Guerrilla bankruptcy

15 July 2009

I think we would call this a default

I think we would call this a default

Because I’m generally between one and six months behind the rest of the world at any given time, I’ve been sitting on this BBC story since late June.  Best line:

BBC Reporter: It must take quite a lot of work to crush a five bedroom house.

Icelander: Yeah… about six, seven minutes.

The short version is that an Icelandic man was going bankrupt and about to have his house foreclosed upon by his bank.  After planning it “for months,” he hired a bulldozer and destroyed his own house instead, leaving himself and his family homeless.  Six of one, I guess.

I have to confess that I’m a bit surprised we’ve seen nothing like this sooner.  Despite the fact that in some parts of the country (namely where I live) the mortgage distress rate is 20% or higher, there is apparently a sense that things can get worse – or at least that the entire system of home ownership hasn’t quite broken down.  (Yet.)  But then we’ve only just come out of the sudden stunning fall of last year – now we seem to be entering not recovery but the long slow grinding movement of finding our way out the mire.  It’s not the trauma of the fall that induces such little revolutions – it’s the awful economic purgatory now following.

That it occurred in Iceland, then, makes sense.  They were the first to really go down in the current economic chaos and they fell harder than most.  Iceland is an expensive nation to live in with nothing much in the way of economic advantages (besides a highly-literate, educated workforce – and I can personally attest that this is not in much demand anywhere these days), but they were a solid investment for most of the past 20 years.  As Iceland is, despite its location, broadly Scandinavian, its population is almost entirely middle-class and employed in the service economy and so they were hit terribly by the recession.  It was clear from the start that recovery would be far off.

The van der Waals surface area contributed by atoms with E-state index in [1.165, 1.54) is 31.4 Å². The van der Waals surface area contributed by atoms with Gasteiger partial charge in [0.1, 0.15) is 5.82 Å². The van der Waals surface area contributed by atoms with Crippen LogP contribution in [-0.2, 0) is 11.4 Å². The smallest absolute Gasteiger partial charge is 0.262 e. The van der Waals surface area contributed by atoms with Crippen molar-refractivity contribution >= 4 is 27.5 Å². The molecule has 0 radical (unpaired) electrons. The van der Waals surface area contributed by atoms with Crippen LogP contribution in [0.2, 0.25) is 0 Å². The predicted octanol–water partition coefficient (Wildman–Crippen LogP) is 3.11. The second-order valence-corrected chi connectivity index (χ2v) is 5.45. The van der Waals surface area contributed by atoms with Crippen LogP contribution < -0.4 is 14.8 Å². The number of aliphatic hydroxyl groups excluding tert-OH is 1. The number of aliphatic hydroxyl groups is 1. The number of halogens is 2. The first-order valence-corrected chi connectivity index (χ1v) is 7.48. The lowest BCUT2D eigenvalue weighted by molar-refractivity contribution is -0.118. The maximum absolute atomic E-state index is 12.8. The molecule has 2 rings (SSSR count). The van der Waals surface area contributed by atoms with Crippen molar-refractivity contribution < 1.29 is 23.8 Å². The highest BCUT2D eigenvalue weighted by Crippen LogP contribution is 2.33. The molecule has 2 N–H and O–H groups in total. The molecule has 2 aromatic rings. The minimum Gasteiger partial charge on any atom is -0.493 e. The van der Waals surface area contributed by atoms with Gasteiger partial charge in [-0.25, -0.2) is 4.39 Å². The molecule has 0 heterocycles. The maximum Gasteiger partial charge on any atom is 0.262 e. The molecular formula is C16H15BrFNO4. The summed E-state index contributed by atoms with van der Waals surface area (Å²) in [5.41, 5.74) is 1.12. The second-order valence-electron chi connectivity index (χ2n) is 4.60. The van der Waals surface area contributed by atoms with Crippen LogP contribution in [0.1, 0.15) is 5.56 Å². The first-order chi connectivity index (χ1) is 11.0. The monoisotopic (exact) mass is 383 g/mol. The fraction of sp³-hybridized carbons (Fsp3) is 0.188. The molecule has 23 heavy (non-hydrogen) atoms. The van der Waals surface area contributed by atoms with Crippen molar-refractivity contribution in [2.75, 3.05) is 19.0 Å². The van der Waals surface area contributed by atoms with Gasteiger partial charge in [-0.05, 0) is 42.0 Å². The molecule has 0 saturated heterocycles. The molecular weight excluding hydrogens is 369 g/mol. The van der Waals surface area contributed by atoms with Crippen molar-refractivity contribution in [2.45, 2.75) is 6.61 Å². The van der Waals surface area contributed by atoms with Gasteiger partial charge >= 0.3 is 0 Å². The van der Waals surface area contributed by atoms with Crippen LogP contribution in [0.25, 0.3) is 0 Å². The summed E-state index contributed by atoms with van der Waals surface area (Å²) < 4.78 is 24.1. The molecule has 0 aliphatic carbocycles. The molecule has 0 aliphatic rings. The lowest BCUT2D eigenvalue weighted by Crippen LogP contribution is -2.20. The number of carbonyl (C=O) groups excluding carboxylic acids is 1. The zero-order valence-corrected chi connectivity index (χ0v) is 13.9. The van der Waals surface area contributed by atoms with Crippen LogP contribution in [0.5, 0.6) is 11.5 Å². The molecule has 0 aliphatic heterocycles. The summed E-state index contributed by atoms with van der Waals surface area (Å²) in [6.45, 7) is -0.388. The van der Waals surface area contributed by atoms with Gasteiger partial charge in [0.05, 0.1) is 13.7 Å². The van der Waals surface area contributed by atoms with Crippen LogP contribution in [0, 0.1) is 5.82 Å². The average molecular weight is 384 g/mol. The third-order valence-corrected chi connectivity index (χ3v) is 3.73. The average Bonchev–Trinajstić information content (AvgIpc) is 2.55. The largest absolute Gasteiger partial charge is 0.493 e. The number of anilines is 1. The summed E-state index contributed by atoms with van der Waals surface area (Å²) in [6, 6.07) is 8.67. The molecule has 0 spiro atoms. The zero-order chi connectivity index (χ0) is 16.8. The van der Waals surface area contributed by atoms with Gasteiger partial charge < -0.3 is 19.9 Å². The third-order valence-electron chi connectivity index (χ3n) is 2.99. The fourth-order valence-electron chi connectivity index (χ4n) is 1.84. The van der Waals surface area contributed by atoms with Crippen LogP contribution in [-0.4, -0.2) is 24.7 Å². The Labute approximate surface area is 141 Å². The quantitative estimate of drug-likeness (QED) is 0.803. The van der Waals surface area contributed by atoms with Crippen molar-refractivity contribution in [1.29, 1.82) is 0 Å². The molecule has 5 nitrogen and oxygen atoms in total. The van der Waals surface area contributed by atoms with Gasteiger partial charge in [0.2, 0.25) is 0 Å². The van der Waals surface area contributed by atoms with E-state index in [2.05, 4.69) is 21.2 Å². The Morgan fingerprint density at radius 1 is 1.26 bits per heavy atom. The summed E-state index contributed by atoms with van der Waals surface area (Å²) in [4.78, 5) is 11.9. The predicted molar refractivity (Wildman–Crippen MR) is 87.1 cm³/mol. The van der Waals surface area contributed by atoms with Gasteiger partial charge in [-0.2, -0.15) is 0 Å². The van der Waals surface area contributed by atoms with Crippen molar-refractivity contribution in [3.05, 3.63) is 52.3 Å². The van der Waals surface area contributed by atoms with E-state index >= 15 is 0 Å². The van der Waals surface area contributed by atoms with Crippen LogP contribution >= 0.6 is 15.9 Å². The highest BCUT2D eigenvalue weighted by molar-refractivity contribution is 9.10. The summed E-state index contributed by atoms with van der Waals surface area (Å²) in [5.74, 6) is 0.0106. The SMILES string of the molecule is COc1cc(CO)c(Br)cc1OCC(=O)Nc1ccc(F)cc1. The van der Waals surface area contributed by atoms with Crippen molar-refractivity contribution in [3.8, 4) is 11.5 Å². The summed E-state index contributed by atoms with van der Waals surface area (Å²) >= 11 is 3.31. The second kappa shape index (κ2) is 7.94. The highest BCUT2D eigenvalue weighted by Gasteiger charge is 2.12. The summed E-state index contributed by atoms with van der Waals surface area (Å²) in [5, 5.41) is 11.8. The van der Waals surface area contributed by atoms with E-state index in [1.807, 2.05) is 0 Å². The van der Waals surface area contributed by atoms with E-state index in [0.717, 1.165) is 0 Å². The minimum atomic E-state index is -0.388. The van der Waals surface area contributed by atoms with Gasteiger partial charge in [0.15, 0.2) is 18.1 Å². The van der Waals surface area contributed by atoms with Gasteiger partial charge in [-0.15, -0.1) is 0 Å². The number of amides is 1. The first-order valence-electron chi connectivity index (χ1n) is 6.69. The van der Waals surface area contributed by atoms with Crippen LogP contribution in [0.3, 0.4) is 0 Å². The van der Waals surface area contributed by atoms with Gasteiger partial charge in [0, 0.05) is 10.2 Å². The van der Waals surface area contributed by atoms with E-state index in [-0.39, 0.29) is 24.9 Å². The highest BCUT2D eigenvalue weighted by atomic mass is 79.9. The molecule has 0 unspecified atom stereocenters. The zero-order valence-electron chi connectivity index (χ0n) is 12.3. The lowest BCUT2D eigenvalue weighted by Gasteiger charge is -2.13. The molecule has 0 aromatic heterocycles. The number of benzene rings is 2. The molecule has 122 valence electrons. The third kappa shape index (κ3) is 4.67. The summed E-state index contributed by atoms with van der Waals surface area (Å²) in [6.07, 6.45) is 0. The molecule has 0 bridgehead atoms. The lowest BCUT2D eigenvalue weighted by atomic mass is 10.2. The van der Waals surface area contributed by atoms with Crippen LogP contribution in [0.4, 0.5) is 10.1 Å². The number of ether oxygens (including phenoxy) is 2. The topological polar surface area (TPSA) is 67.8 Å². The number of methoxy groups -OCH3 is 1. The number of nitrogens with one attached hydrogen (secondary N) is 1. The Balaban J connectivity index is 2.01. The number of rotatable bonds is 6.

And now we see this.  It’s an almost Robin Hood gesture, and it seems calculated to inspire copycats.  (And indeed many Icelanders will have a lot of free time on their hands with an unemployment rate of 7% and rising.  This may seem low by our standards, but in a more social democratic society where general prosperity and full employment are emphasized this is a dramatic rate – as is 17% inflation.)  What a grand middle finger to his bank as they seek to take a house that few if any people could actually afford to buy now and that it will be unable to use itself, save to potentially recover a small taste of its investment.  And what will they do to him and to his family now?  Offer him a loan to pay the cost?

The BBC reporter doing the piece isn’t terribly pointed in his questions, but he does manage one incisive comment: Icelanders are generally rather dull, even-tempered people.  If frustration and desperation moves them to such acts, how long before we start to see people in America do the same?

My only question is this: how long until Americans start doing the same thing?

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